The Ivy coaches in softball (and other sports) ARE out there speaking with "power select" coaches about the benefits of an Ivy education AND the financial packages they have to offer (do you really think they aren't?). I would like to see the travel ball coaches - particularly the "power select" coaches that have talented players with strong grades  - do a better job of listening to what the Ivy coaches are (and have been) telling them regarding the opportunities that they have to offer.  

The real issue has been, and continues to be, the state of the recruiting environment - the pressure to get a scholarship and commit early - in addition to the tendency of the "power select" program's need to market how many of their players are committed, highlighting the scholarship programs they are attending, in order to attract and retain talent. This isn't just an issue in softball - you see similar situations in soccer, lacrosse, basketball.  

Parents and "power select" coaches alike just hear "no athletic scholarships," see the price tag of tuition (not to mention the delayed recruiting timeline due to coaches having to get junior year grades, scores, working with admissions) ... and they simply dismiss it, no matter what an Ivy coach or the Ivy League puts out there. 

AustinSoftball

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Reply with quote  #73 
I agree that many of the top coaches on select teams do not do a good job in listening to the Ivy benefits.  For some reason they think they get more credit for placing a player in a program closer to home.  Many of them could not name more than 4-5 Ivy school names.  Parents have to be proactive in considering the strength of school as well as the program.  We got most of our information from one summer camp after sophomore year.  The Harvard camp impressed upon our DD the opportunities that these schools provide their student athletes and provided a roadmap on how to get the interest from these programs.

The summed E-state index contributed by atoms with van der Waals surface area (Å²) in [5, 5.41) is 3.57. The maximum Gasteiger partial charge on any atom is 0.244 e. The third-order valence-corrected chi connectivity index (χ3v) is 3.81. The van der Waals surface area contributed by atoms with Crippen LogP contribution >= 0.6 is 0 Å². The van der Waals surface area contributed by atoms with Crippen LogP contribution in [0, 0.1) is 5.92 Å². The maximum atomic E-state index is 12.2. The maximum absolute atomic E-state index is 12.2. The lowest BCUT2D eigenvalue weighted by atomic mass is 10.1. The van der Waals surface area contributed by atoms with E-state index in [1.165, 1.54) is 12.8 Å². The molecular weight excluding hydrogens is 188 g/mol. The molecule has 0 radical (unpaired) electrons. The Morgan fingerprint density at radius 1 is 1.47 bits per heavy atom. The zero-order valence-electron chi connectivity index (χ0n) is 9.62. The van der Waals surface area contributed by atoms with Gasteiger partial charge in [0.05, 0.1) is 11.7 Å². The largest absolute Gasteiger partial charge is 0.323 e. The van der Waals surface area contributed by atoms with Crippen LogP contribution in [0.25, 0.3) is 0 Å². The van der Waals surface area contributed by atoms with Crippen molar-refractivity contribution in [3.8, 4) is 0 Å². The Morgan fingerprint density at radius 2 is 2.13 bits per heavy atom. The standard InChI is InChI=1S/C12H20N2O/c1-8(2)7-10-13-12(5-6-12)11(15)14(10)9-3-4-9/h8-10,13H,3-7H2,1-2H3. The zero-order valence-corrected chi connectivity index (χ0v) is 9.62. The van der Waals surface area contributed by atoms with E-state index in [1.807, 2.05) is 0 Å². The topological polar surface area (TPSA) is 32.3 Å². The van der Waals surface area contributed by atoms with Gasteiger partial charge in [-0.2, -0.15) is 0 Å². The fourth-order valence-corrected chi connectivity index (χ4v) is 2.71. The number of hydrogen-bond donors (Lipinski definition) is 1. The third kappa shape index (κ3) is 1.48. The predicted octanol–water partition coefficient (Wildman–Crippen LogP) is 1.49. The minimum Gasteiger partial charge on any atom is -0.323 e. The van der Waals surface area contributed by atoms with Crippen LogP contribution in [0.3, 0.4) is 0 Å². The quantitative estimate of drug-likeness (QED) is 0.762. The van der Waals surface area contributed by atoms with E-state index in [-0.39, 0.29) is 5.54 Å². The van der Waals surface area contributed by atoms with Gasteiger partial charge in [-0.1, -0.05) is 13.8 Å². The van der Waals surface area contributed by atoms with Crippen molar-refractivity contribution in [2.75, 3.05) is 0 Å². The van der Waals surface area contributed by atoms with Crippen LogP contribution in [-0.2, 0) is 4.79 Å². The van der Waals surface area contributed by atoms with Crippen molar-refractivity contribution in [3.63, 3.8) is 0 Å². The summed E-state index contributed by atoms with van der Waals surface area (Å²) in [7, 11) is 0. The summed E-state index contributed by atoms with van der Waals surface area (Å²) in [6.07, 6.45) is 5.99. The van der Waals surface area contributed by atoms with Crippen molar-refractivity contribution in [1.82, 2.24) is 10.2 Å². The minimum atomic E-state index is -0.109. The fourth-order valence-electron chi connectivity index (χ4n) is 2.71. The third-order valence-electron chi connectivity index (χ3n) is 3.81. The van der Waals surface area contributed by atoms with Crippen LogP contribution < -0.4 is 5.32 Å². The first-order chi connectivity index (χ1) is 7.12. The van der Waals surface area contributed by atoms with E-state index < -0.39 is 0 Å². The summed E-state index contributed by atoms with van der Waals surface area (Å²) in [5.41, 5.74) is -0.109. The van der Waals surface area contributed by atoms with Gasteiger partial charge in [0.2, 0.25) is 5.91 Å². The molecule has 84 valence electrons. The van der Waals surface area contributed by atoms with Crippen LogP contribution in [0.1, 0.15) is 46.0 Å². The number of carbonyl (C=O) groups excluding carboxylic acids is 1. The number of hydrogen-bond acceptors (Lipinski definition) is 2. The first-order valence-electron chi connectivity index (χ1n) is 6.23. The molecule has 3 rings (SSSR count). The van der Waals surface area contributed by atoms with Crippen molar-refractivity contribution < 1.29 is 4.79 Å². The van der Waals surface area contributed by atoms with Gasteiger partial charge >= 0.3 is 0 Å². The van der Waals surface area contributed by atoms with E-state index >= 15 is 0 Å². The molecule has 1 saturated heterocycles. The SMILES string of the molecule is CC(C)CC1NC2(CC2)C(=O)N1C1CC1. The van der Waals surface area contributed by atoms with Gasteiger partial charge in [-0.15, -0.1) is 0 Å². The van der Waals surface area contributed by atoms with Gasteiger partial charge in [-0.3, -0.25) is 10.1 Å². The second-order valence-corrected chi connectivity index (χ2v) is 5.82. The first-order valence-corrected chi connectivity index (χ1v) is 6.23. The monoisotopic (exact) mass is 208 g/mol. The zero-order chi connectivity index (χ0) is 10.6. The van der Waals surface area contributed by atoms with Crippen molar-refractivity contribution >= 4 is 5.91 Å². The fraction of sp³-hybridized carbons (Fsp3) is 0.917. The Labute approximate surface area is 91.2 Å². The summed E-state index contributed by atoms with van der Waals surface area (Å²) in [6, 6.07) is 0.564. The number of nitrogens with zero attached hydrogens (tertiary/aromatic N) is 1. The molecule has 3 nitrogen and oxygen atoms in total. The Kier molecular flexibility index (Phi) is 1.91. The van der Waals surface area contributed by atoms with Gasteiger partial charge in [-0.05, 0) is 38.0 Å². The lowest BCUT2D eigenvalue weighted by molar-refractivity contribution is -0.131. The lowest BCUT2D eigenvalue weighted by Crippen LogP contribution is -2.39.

The timing will always be an issue, but given the high bar on admission standards most people can understand why these schools cannot offer freshman and sophomores.
Unregistered
Reply with quote  #74 
very big weekend coming up as the teams enter divisional play.

Penn/ Princeton:  battle of the top 2 teams in the south.. can Penn get some help for Sargent in game 2?  Can Princeton continue to tear the cover off the ball?  Should be a great series.

Cornell/ Columbia:  can Columbia recover after a tough weekend last week?  Again, can they get something from #2 pitcher?

Brown/ Dartmouth:  is this the year Brown can get past Dartmouth?  Brown has improved, Dartmouth is not the team it once was.  Brown has balanced pitching, Dartmouth has a clear 1, with question marks after that.

Harvard/ Yale:  Can Harvard recover the magic of their early season success that made them my favorite to win the league?

Realistically, I would not be surprised if all series go 2-2.  I'd be VERY surprised if ANY team sweeps.  Should be good weather all weekend.
      
Mark_H

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Reply with quote  #75 
Sounds about right. Harvard could break out at any time. Dartmouth has definitely been on the upswing. It's almost anyone's chance this year. This weekend should clear up the picture a bit.
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Mark_H

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Reply with quote  #76 
Quote:
Originally Posted by DDG

I can attest to the lack of information about financial opportunities provided during the recruiting process, at least 5 years ago. 

At no time did we get anything other than “… has a generous financial aid program...”. We had no clue how that would translate into real world costs.  I know everything is “needs based”. But coaches should have a way to communicate how that actually impacts a player’s finances. 



Google "financial aid calculator" for each of the Ivy schools you are interested in. I know Dartmouth has one and I'm sure the others do as well. I have it on good authority the number you get will be pretty accurate when you go through the process for real. You can do it anonymously. Just plug in your numbers when prompted.

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DTitanFan

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Reply with quote  #77 
Quote:
Originally Posted by sftbll4ever


Triple Crown has decided to run the newly introduced NIT post season tournament for softball.

This was approved years ago, but there was no sanctioning body that wanted to move forward with it.  It was announced by Triple Crown this year that they would be starting it this post season.